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China does professional, well-organized work others can learn from: US doctor


China does professional, well-organized work others can learn from: US doctor

Group dynamics
Global Times
2020/05/21 15:52
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Medical workers carry a patient into an ambulance in New York, the United States, April 6, 2020. (Photo by Michael Nagle/Xinhua)


The US has overtaken China since late March with the most COVID-19 cases. Facing unprecedented difficulties, hundreds of US health workers joined the platform created by Ye Baixin, a hematologist with the Renmin Hospital of Wuhan University, in need of advice. 

"Although we're better off than New York, the situation where I live is not optimistic," a basic care physician surnamed Zhang based in Dallas and Oklahoma told the Global Times. She received six COVID-19 patients last week. 

Compared with the China-US political arena where some US politicians have launched slanderous attacks against China and played the blame-shifting game, the "Global health professionals on COVID-19" chatrooms created by Ye have witnessed reciprocity and cooperation.

When membership of the chatrooms surpassed 1,300, Ye and his team did a survey, concluding that about 600 were working in the US, nearly 500 in China - mostly in Wuhan, and the rest were in 20 other countries including the UK, France and Italy. The majority of the "global health professionals" are ethnic Chinese. 

Ye has also received several messages, mostly from the Chinese American members, saying they are eager to introduce this platform to their colleagues. Ye happily responded, "All health workers, regardless of nationality and race, are welcome. The more widely the Wuhan experience can be shared, the better." 

US doctors appeared to get lost and anxious in coping with the virus as it ravaged the country. In the hospital Zhang worked with, problems arose such as a shortage of personal protective equipment and lack of understanding of the virus. One staff member gets one surgical mask every week, and the masks are not the N95 ones. 

Zhang received donations from a Chinese entrepreneur, including more than 1,000 masks, 100 sets of protective outfits and 100 goggles. She shared them with 18 Chinese doctors in the US and 10 of her colleagues.

Ye and his team have tried to boost confidence by sharing their stories of how medical personnel conquered the pandemic in Wuhan.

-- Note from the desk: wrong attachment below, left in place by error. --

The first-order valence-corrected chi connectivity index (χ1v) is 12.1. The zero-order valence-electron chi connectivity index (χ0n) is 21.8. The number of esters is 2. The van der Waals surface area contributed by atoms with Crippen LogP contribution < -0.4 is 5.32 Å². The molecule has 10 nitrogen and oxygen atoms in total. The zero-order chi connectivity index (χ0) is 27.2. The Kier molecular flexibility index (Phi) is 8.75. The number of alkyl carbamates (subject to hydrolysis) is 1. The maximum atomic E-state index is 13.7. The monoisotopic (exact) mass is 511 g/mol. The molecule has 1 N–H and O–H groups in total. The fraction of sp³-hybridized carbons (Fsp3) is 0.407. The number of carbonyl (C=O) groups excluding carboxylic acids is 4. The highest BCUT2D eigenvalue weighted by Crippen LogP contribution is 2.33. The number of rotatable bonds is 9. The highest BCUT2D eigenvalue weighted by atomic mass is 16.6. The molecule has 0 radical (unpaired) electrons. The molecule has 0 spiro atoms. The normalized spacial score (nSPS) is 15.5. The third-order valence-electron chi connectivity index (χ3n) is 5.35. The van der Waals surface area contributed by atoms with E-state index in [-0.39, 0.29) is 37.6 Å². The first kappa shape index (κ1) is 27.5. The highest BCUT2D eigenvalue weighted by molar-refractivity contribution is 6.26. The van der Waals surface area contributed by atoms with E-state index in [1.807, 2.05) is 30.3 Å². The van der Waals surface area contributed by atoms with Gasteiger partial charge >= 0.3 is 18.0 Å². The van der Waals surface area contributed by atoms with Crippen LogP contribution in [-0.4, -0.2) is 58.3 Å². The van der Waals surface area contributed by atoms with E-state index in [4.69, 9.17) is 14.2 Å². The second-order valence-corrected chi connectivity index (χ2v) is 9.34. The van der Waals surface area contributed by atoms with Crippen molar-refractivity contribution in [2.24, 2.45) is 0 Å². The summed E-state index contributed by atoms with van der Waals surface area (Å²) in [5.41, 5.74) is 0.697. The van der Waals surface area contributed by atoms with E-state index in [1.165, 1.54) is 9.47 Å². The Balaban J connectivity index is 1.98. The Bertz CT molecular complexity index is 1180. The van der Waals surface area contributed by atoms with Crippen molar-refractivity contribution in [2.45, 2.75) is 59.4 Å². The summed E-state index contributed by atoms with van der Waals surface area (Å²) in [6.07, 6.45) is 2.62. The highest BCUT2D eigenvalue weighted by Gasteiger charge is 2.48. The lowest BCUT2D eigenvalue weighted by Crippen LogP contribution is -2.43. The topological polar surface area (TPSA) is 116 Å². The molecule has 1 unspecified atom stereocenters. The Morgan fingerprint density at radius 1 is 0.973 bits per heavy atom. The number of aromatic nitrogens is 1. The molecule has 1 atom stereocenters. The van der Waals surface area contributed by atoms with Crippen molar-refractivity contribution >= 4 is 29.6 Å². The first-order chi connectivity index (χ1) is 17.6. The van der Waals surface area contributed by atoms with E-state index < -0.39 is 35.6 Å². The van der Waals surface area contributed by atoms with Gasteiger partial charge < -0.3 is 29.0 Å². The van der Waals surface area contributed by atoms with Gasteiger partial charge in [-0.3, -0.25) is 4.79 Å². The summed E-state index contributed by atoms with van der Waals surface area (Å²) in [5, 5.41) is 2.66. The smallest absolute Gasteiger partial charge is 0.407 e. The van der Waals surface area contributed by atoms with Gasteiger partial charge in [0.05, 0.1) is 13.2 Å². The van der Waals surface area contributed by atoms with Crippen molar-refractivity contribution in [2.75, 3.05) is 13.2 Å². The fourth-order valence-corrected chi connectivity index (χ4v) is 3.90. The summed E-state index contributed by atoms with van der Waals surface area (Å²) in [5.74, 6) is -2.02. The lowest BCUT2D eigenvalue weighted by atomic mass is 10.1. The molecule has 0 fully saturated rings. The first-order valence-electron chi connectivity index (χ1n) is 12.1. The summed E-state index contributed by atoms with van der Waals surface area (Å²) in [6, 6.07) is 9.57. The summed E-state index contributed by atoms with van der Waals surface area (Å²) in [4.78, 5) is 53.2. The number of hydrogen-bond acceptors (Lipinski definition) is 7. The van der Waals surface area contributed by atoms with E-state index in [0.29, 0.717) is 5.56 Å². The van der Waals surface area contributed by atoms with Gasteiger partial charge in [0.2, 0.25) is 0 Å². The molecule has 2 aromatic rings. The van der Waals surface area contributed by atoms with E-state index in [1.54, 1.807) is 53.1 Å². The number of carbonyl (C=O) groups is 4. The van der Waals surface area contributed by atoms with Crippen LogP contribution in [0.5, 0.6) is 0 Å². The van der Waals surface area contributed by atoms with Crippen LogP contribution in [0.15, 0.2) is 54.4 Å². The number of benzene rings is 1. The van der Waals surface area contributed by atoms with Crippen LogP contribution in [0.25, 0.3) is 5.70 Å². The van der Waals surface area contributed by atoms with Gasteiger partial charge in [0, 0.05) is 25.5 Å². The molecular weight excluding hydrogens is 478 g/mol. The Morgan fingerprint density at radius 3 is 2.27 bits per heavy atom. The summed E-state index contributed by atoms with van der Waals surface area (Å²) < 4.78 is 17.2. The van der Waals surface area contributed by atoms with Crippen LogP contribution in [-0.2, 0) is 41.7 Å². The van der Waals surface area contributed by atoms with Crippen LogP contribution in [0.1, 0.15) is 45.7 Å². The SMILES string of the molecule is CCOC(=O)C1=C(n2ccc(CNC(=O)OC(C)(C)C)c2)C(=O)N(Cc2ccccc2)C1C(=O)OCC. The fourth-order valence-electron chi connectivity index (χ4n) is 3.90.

As one chatroom could only hold 500 members, two more were created to meet increasing demand from foreign doctors. And with the help of Tencent, which runs WeChat, a chatroom that allows 10,000 members was created. As most of the members in each group can speak English, language is not a problem.

Many frontline US medics said they had gained both faith and clinical treatment plans from the chatrooms. Zhang was among them. The doctor with almost 30-year clinical experience joined one of the chatroom as soon as it was opened to learn from China's experience.

Wuhan doctors have been eager to answer questions related to personal protection and clinical practice. A doctor in New York suspected he contracted the coronavirus, and Chinese health workers rapidly responded and offered advice, which helped the doctor pull through.

In addition to questions and answers, online lectures have also been conducted in the chatrooms delivered by prestigious Chinese medical experts. Zhang Jinnong, director of the emergency department at Wuhan Union Hospital, on March 28, shared his struggles with COVID-19. 

The US professional Zhang was impressed by a lecture co-hosted by three Chinese experts, including Shanghai-based infectious disease doctor Zhang Wenhong, a Wuhan medic. 

"China has been doing professional, systematic and well-organized works. I learned a lot, especially from their analyses of clinical data," she said.

On Saturday, the eighth lecture was held.

Recently, discussions on scientific progress have dominated, such as the rare symptoms of the disease that have received scant attention in Wuhan. Chinese doctors also acquired updated knowledge from abroad.

Despite certain US politicians' attacks against China and racist rhetoric against the China, health professionals who use the chatrooms have focused on how to maintain people's well-being regardless of their nationality. As Zhang noted, "Only China-US cooperation is the priority." Topics on politics, religion and racial discrimination are forbidden in the chat rooms.

Ye expects the chatrooms will serve as a humanitarian bond that connects all his peers worldwide, and brings together the knowledge, experience and resources to tackle the disease, rather than a platform for political debate. 

"As long as the chatrooms have some value, we will keep running them," Ye said. "We're living in a 'global village,' so helping others is helping ourselves."